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Stroke volume an echocardiographic prognostic marker in patients with high gradient aortic stenosis undergoing transcatheter aortic valve implantation (TAVI)

Session Poster Session 6

Speaker Paul Brennan

Congress : ESC Congress 2019

  • Topic : valvular, myocardial, pericardial, pulmonary, congenital heart disease
  • Sub-topic : Aortic Valve Stenosis
  • Session type : Poster Session
  • FP Number : P5580

Authors : M Alkhalil (Belfast,GB), PB Brennan (Belfast,GB), CM Mcquillan (Belfast,GB), RJ Jeganathan (Belfast,GB), GM Manoharan (Belfast,GB), CO Owens (Belfast,GB), MS Spence (Belfast,GB)

Authors:
M Alkhalil1 , PB Brennan1 , CM Mcquillan1 , RJ Jeganathan1 , GM Manoharan1 , CO Owens1 , MS Spence1 , 1Belfast Health and Social Care Trust - Belfast - United Kingdom of Great Britain & Northern Ireland ,

Citation:

Background: TAVI is currently being evaluated in patients with low surgical risk. Better characterisation of aortic stenosis to reflect the disease process is needed to more precisely identify those who are at increased risk. Indexed stroke volume (SVi) is an echocardiographic measurement that is used for low gradient aortic stenosis.

Purpose:

We studied whether (SVi) is a high-risk marker in high gradient aortic stenosis patients and whether SVi is related to other clinical factors contributing to this risk.

Methods:

699 consecutive patients who underwent TAVI were screened, and only patients with high gradient aortic stenosis were included. A 35 ml/m2 cut-off for SVi was used to define patients with high versus low flow. The primary endpoint was defined as a combination of cardiovascular death and re-admission to hospital with heart failure at 30 days.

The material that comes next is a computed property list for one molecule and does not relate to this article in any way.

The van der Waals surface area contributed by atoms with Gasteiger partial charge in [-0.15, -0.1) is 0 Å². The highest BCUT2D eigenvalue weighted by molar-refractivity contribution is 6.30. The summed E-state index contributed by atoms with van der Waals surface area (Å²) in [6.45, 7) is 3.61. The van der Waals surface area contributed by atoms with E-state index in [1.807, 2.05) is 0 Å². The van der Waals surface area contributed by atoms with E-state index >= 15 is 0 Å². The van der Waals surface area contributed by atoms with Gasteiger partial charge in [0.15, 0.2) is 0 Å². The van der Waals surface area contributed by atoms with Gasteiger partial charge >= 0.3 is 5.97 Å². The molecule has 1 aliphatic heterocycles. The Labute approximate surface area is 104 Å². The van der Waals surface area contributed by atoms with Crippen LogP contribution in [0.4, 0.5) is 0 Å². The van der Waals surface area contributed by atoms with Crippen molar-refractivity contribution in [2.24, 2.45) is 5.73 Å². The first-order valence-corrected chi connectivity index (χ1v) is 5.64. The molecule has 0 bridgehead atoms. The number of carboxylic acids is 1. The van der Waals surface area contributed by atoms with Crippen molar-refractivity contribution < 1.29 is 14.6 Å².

Results:

Of the 390 patients with high gradient severe aortic stenosis, 168 (43%) had low flow. They had higher NTproBNP [2578 (1043-5480) vs. 1714 (821-3599) ng/L, P=0.005], and smaller indexed valve area [0.28 (0.23-0.36) vs. 0.35 (0.29-0.42) cm2/m2, P< 0.001]. The primary endpoint was significantly more frequent in low flow compared to high flow patients [8.92% vs. 3.60%, HR 2.54 (95% CI 1.08 to 5.98), P=0.034] (Figure). This was driven mainly by a higher incidence of cardiovascular death [7 (4.2% vs. 0(0%), P= 0.003].

Previous myocardial infarction, CAD, AF, LV impairment, logistic Euroscore, in addition, to low flow were all predictors of 30 days clinical outcomes in an unadjusted model. When all these factors were included in the same adjusted model, only low flow appear to be a predictor of clinical outcomes (HR 2.43, 95% CI 0.86 to 6.64, P= 0.08), although this did not reach statistical significance (Table).

Conclusions:

SVi can further characterise patients with high gradient aortic stenosis and may help to identify those who are at increased risk following TAVI.

HR (unadjusted)

95% CI

P value

HR (adjusted)

95% CI

P value

Low flow

2.54

1.08, 5.98

0.03

2.43

0.86, 6.64

0.08

Previous MI

2.55

1.08, 6.01

0.03

1.88

0.65, 5.45

0.24

AF

2.47

1.09, 5.60

0.03

2.11

0.81, 5.47

0.13

Severe LV impairment

4.68

1.10, 19.96

0.04

1.55

0.20, 12.23

0.68

CAD

2.69

1.16, 6.21

0.02

1.61

0.57, 4.51

0.37

Logistic Euro score

1.04

1.01, 1.07

0.02

1.01

0.98, 1.05

0.47

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